# Binary system

The **binary system** is a way of representing numbers in base 2, i.e. using only the digits 0 and 1. The term 'Binary' means *composed of two parts* and comes from the Latin, originally meaning "two by two".

A number written in the system can be denoted by following it with a subscipt 2, i.e. _{2}. Each digit represents the number of a power of 2 in the complete number, similarly to in the decimal system, where each digit represents the number of a power of 10. The power is defined by the number of digits in the number from right to left through the digit, minus 1, e.g. 100_{2}, where the digit 1 is the third digit from the right, and thus represents 2^{2}, or 4. While it is generally impractical for human use, it is the mainstay of modern computing. A binary system is also used in electronics, which commonly uses **0** to mean "no voltage is present" **1** to mean "a voltage is present". Binary notation is used in circumstances in which a thing is in one of two possible conditions and no other condition is possible; the switch is on or the switch is off, the page has data on it or the page has no data.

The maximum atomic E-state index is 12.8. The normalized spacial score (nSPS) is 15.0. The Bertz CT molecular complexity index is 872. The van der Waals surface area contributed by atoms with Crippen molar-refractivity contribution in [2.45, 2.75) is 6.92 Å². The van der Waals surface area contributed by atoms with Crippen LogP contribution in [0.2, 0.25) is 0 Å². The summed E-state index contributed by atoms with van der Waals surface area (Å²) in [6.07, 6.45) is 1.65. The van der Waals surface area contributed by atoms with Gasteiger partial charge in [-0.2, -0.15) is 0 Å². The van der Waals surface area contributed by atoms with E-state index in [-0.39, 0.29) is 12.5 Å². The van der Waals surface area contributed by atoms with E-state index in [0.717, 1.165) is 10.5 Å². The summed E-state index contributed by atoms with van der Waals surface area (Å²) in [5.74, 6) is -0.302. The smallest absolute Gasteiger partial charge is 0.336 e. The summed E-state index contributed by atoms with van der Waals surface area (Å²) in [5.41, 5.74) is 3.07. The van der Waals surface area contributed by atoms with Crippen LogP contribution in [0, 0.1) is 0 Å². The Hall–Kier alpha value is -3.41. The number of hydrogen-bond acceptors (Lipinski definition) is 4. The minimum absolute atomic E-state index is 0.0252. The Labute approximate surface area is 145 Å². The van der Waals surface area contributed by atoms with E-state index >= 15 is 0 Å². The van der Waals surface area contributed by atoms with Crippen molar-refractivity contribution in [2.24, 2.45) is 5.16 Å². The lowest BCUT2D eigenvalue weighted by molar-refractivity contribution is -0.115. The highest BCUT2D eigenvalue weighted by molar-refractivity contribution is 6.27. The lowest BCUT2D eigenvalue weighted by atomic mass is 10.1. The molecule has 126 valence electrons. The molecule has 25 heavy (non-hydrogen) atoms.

To increment a binary number, follow this rule:

- Current digit is the end digit
- Change the current digit
- If current digit = 1
- Then:
- Shift current digit to away from the end digit
- Go to step 2

- Else:
- You're done.

- Then:

The first 16 binary digits:

Decimal | Binary | |
---|---|---|

0 | 0 | |

1 | 1 | |

2 | 10 | |

3 | 11 | |

4 | 100 | |

5 | 101 | |

6 | 110 | |

7 | 111 | |

8 | 1000 | |

9 | 1001 | |

10 | 1010 | |

11 | 1011 | |

12 | 1100 | |

13 | 1101 | |

14 | 1110 | |

15 | 1111 | |

16 | 10000 |